Edith Wharton

(24 January 1862 – 11 August 1937 / New York City / United States)

The Young Dead - Poem by Edith Wharton

Ah, how I pity the young dead who gave
All that they were, and might become, that we
With tired eyes should watch this perfect sea
Re-weave its patterning of silver wave
Round scented cliffs of arbutus and bay.
No more shall any rose along the way,
The myrtled way that wanders to the shore,
Nor jonquil-twinkling meadow any more,
Nor the warm lavender that takes the spray,
Smell only of sea-salt and the sun.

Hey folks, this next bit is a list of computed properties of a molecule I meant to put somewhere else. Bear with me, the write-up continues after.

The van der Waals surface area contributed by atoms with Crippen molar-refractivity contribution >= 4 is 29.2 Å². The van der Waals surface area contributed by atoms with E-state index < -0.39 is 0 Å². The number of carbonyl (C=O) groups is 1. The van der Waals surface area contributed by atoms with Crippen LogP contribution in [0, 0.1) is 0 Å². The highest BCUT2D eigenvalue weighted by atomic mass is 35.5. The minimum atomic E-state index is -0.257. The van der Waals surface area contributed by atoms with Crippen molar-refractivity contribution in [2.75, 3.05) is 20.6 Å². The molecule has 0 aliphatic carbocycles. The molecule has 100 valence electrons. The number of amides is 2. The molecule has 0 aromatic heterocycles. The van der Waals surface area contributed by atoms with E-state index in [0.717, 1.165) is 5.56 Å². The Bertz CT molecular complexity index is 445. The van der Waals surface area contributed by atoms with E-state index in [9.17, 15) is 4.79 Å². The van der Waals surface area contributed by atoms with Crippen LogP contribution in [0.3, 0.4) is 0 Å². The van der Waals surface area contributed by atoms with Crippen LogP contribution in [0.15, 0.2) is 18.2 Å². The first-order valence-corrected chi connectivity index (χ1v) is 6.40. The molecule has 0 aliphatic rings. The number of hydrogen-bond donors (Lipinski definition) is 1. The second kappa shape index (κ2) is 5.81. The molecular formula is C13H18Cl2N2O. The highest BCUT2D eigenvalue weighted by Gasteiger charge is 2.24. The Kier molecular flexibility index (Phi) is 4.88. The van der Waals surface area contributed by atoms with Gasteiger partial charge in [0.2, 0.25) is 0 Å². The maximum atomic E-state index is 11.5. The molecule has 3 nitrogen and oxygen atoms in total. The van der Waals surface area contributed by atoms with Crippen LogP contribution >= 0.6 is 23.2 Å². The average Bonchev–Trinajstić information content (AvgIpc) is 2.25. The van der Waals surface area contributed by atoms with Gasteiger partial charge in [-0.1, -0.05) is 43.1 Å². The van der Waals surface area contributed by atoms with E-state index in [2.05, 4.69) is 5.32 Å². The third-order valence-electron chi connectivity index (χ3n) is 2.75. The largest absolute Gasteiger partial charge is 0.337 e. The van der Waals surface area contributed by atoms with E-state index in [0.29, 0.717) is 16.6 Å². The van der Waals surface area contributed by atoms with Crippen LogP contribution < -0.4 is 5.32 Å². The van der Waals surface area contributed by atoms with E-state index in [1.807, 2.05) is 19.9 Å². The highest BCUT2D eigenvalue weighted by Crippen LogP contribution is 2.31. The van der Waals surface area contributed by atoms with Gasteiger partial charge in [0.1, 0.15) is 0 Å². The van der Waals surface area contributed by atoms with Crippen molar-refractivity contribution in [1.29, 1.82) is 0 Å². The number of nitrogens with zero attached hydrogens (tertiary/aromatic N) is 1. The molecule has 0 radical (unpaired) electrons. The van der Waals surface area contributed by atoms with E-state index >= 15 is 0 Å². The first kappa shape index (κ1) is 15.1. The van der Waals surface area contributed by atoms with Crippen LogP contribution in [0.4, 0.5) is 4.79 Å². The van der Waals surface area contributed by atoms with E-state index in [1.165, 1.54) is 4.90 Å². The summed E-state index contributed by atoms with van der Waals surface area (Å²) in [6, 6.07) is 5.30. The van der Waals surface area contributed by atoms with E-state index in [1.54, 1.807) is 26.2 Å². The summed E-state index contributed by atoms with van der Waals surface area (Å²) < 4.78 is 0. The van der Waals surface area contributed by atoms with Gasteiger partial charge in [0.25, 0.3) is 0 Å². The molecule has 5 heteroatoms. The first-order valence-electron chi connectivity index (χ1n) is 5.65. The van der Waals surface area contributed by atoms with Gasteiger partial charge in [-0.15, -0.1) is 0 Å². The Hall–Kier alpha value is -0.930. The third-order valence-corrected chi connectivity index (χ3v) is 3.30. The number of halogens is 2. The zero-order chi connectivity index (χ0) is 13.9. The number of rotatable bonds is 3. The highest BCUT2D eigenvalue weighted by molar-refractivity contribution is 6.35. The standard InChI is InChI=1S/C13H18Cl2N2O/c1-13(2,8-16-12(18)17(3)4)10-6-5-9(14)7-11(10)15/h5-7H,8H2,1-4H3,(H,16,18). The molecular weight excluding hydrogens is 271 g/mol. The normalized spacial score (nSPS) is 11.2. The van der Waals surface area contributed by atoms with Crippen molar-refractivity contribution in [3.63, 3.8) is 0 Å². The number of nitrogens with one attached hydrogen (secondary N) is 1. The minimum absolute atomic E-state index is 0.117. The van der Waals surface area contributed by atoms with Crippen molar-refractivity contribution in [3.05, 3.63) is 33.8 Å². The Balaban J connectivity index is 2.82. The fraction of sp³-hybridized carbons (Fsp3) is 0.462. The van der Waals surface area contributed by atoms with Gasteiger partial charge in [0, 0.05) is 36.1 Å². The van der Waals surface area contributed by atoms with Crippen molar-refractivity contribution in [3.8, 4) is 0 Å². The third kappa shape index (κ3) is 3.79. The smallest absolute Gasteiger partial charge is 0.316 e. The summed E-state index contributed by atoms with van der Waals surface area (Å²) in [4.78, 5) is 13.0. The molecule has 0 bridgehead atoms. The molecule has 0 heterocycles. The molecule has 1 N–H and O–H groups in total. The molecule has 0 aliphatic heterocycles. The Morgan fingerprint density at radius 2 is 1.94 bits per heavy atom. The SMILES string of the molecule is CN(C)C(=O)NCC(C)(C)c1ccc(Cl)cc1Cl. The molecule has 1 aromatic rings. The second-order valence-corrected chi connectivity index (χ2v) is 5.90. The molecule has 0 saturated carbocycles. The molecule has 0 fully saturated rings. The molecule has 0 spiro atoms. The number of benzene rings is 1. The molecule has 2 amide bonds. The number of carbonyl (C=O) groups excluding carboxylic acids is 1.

But, through recurring seasons, every one
Shall speak to us with lips the darkness closes,
Shall look at us with eyes that missed the roses,
Clutch us with hands whose work was just begun,
Laid idle now beneath the earth we tread—
And always we shall walk with the young dead.—
Ah, how I pity the young dead, whose eyes
Strain through the sod to see these perfect skies,
Who feel the new wheat springing in their stead,
And the lark singing for them overhead!
30For Thee They Died

Topic(s) of this poem: veterans


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Poem Submitted: Monday, August 31, 2015



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